Jun 14, 2016
Late last fall, Jeff Cornelius took a leap into the restaurant world with Globe Hall, a casual and friendly spot that is reminiscent of Texas bars. There is live music, a divey vibe, and fabulous smoked meats cooked in a mammoth smoker named Betty. In honor of Barbecue Week, Eater asked this meat man to share the story of his restaurant in a Q&A. Here it is:
What's the short elevator description of your restaurant? Globe Hall is a barbecue joint, dive bar, and music hall in the Globeville neighborhood - near the Coliseum and the National Western Complex. It's been a saloon since the early 1890s - probably the longest surviving one in Globeville. The music hall is an old Croatian/Slovenian meeting lodge that was built in 1903. I bought it from the original fraternal lodge - it's never changed hands before.
What motivated you to open it? I wanted to open a place like the small town barbecue joints and honkeytonks I remember from my college days in Austin, Texas. Bikers, hippies, cowboys, frat boys, young, old, single, married, kids, grandmas and grandpas - everyone got along at these places. The combination of good barbecue, cold beer, and live music seems to bring out the best in people and it was palpable in those places. That's what I wanted to create with Globe Hall and I think I have. I'm there every night and I see everyone enjoying themselves - laughing, dancing, making new friends at the bar. I think its extremely important that we have places we can go and leave our divisions at the door and celebrate the things we all love - good food, good music and a cold drink are a great place to start.
Why this location? The property was for sale and I fell in love with it. Its only 5 minutes from downtown, 5 minutes from the stock show, all the development is headed our way and you can't build over a hundred years of history into a new building, so its pretty unique.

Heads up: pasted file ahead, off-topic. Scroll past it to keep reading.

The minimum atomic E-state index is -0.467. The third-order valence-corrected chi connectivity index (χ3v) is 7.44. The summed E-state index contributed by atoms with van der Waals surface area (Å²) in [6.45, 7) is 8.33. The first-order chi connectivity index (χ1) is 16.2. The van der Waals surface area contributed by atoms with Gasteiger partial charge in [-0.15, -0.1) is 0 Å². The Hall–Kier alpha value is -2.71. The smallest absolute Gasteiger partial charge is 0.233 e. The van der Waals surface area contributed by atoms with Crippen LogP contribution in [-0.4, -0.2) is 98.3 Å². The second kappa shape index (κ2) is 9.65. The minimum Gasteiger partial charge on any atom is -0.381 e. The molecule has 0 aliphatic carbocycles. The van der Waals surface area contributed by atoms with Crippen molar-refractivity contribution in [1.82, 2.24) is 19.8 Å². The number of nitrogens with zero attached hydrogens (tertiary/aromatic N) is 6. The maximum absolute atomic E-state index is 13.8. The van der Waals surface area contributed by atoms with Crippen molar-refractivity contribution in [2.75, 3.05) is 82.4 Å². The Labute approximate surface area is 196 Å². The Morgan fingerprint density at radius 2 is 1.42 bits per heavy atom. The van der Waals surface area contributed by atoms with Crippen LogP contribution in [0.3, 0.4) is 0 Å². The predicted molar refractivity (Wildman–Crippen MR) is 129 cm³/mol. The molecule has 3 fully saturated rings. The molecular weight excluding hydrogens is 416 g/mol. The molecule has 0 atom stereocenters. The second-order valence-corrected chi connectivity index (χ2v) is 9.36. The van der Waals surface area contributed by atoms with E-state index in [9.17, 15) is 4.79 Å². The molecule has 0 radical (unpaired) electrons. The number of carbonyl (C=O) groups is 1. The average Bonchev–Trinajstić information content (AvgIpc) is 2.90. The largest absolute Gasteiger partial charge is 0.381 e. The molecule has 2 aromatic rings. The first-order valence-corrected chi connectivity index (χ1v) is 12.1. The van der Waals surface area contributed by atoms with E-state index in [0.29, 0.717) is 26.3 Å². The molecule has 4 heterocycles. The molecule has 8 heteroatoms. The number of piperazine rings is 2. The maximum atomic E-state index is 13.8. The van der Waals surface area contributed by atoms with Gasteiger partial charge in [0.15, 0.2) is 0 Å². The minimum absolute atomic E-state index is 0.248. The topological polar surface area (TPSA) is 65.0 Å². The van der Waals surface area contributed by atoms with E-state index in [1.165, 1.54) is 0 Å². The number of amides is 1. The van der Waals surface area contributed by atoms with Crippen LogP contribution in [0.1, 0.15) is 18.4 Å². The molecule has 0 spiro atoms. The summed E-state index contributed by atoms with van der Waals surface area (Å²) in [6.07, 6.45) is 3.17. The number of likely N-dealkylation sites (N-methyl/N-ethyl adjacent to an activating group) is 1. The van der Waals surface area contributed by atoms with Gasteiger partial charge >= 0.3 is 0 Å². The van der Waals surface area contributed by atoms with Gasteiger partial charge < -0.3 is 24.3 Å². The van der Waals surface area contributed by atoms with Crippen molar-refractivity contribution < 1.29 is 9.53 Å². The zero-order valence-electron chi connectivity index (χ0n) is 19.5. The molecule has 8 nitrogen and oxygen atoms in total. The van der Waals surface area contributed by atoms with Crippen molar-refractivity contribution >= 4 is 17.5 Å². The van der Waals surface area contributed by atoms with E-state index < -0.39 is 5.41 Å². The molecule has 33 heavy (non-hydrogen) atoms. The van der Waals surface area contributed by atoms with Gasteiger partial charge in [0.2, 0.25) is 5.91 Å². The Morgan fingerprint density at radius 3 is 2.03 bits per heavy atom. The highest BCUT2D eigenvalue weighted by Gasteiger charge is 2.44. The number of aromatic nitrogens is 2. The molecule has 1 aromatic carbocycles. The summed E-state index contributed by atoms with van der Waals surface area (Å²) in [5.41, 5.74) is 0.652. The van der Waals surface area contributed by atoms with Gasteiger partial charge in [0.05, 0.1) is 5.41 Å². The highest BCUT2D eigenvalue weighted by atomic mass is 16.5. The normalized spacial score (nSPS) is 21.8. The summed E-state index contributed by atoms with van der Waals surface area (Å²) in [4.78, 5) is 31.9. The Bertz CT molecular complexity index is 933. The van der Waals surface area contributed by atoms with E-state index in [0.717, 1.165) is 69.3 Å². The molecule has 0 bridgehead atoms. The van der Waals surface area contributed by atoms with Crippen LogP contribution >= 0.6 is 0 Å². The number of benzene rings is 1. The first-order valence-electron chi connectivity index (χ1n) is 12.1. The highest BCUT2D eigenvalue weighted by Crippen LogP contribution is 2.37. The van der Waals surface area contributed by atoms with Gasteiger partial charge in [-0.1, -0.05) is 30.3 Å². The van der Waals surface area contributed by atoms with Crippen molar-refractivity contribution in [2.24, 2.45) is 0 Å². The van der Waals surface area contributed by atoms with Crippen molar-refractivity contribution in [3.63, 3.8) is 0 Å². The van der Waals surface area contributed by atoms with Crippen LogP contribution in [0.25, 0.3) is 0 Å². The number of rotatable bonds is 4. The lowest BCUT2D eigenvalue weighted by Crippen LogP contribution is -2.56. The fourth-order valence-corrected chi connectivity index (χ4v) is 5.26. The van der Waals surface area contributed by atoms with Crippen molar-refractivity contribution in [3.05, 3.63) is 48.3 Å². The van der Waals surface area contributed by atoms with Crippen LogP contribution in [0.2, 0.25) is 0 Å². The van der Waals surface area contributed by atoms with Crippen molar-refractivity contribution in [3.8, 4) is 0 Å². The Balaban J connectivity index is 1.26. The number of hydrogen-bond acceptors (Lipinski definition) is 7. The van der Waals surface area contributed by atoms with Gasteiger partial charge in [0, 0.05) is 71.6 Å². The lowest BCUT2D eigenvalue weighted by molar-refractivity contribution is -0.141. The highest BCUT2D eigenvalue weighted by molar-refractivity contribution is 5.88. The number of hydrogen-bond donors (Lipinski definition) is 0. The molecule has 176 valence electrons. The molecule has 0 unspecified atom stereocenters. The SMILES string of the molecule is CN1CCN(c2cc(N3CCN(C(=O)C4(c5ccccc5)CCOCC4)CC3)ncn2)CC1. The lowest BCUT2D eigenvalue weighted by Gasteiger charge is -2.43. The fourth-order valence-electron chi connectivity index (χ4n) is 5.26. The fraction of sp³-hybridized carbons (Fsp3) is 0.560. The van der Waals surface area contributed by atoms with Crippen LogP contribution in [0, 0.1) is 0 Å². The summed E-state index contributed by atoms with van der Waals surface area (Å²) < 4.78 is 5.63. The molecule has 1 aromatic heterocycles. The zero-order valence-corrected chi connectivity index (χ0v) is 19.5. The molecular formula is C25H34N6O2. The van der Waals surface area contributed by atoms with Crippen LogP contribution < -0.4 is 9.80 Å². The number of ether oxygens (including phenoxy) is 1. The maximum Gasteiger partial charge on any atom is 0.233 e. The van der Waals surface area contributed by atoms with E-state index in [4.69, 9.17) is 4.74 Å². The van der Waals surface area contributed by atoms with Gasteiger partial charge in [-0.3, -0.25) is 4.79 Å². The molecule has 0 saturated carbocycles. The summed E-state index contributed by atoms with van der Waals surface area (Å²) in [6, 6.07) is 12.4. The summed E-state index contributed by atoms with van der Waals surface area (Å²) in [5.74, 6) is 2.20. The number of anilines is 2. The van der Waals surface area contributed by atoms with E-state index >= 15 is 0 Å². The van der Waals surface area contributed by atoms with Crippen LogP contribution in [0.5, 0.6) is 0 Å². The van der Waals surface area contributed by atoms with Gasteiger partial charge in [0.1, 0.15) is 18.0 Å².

Will there ever be a second one? There can only be one Globe Hall - it's in Globeville and was originally named St. Jacob's Lodge Hall. It's all I'm focused on at the moment.
What's your philosophy on barbecue? For me, three ingredients make great barbecue. 1. The food is cooked with passion and caring. 2. Wood is the only fuel used to cook the meat. 3. The food is ultimately shared among a group of people, be that friends, family or guests in your establishment.
What about sides? We offer three classic sides and like to keep the menu simple: potato salad, coleslaw, and ranch beans. We put a lot of thought into the development of the sides. For the potato salad and coleslaw, I didn't want them to be a mayonnaise-y mess. We went for crisp and clean flavor profiles to compliment the richness of the proteins.
How did you choose your smoker? I met Daniel Vaughn, who is the Barbecue Editor for Texas Monthly magazine, at the National Barbecue Association meeting in 2014. He's probably eaten at more barbecue joints in Texas than anyone in history, has a great palate for the central Texas-style I wanted to cook and spends his time interviewing owners and pitmasters, so he knows how they prepare their food. After narrowing my search to the top three commercial smokers on the market, he told me the only one that would reproduce the central TX flavor I wanted was the Oyler 1300, made by J&R Manufacturing in Mesquite, TX. Main reason - its 100% wood-fired.